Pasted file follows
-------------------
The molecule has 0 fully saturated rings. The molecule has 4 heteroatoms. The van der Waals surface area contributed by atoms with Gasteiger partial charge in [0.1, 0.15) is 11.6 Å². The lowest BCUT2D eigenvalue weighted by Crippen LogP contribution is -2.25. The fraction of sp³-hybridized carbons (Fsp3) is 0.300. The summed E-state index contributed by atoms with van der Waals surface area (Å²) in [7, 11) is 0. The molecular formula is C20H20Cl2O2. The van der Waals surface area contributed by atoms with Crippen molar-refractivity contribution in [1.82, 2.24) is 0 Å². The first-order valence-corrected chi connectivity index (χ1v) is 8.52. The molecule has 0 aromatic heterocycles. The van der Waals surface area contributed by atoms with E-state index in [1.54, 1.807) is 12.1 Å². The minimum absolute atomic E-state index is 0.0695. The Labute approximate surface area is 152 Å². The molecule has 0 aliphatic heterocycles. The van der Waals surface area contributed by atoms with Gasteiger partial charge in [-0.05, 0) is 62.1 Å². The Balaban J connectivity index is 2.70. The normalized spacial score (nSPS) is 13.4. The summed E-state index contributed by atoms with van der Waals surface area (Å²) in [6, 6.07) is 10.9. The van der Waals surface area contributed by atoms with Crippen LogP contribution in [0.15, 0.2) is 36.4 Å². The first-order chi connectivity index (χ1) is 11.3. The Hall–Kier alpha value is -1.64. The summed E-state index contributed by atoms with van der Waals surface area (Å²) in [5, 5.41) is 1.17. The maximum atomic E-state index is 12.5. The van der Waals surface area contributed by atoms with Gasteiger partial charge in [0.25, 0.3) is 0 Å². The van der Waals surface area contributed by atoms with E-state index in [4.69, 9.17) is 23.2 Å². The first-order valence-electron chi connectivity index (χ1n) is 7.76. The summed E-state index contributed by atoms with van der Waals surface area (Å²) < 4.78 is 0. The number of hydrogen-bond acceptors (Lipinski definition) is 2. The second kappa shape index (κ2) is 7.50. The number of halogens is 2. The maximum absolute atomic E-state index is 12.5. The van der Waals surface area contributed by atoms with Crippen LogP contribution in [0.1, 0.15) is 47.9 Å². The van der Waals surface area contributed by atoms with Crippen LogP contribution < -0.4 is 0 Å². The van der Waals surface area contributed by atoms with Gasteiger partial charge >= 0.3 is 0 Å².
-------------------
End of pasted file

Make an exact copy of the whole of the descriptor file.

The molecule has 0 fully saturated rings. The molecule has 4 heteroatoms. The van der Waals surface area contributed by atoms with Gasteiger partial charge in [0.1, 0.15) is 11.6 Å². The lowest BCUT2D eigenvalue weighted by Crippen LogP contribution is -2.25. The fraction of sp³-hybridized carbons (Fsp3) is 0.300. The summed E-state index contributed by atoms with van der Waals surface area (Å²) in [7, 11) is 0. The molecular formula is C20H20Cl2O2. The van der Waals surface area contributed by atoms with Crippen molar-refractivity contribution in [1.82, 2.24) is 0 Å². The first-order valence-corrected chi connectivity index (χ1v) is 8.52. The molecule has 0 aromatic heterocycles. The van der Waals surface area contributed by atoms with E-state index in [1.54, 1.807) is 12.1 Å². The minimum absolute atomic E-state index is 0.0695. The Labute approximate surface area is 152 Å². The molecule has 0 aliphatic heterocycles. The van der Waals surface area contributed by atoms with Gasteiger partial charge in [-0.05, 0) is 62.1 Å². The Balaban J connectivity index is 2.70. The normalized spacial score (nSPS) is 13.4. The summed E-state index contributed by atoms with van der Waals surface area (Å²) in [6, 6.07) is 10.9. The van der Waals surface area contributed by atoms with Crippen LogP contribution in [0.15, 0.2) is 36.4 Å². The first-order chi connectivity index (χ1) is 11.3. The Hall–Kier alpha value is -1.64. The summed E-state index contributed by atoms with van der Waals surface area (Å²) in [5, 5.41) is 1.17. The maximum atomic E-state index is 12.5. The van der Waals surface area contributed by atoms with Gasteiger partial charge in [0.25, 0.3) is 0 Å². The van der Waals surface area contributed by atoms with E-state index in [4.69, 9.17) is 23.2 Å². The first-order valence-electron chi connectivity index (χ1n) is 7.76. The summed E-state index contributed by atoms with van der Waals surface area (Å²) < 4.78 is 0. The number of hydrogen-bond acceptors (Lipinski definition) is 2. The second kappa shape index (κ2) is 7.50. The number of halogens is 2. The maximum absolute atomic E-state index is 12.5. The van der Waals surface area contributed by atoms with Crippen LogP contribution in [0.1, 0.15) is 47.9 Å². The van der Waals surface area contributed by atoms with Crippen LogP contribution < -0.4 is 0 Å². The van der Waals surface area contributed by atoms with Gasteiger partial charge >= 0.3 is 0 Å².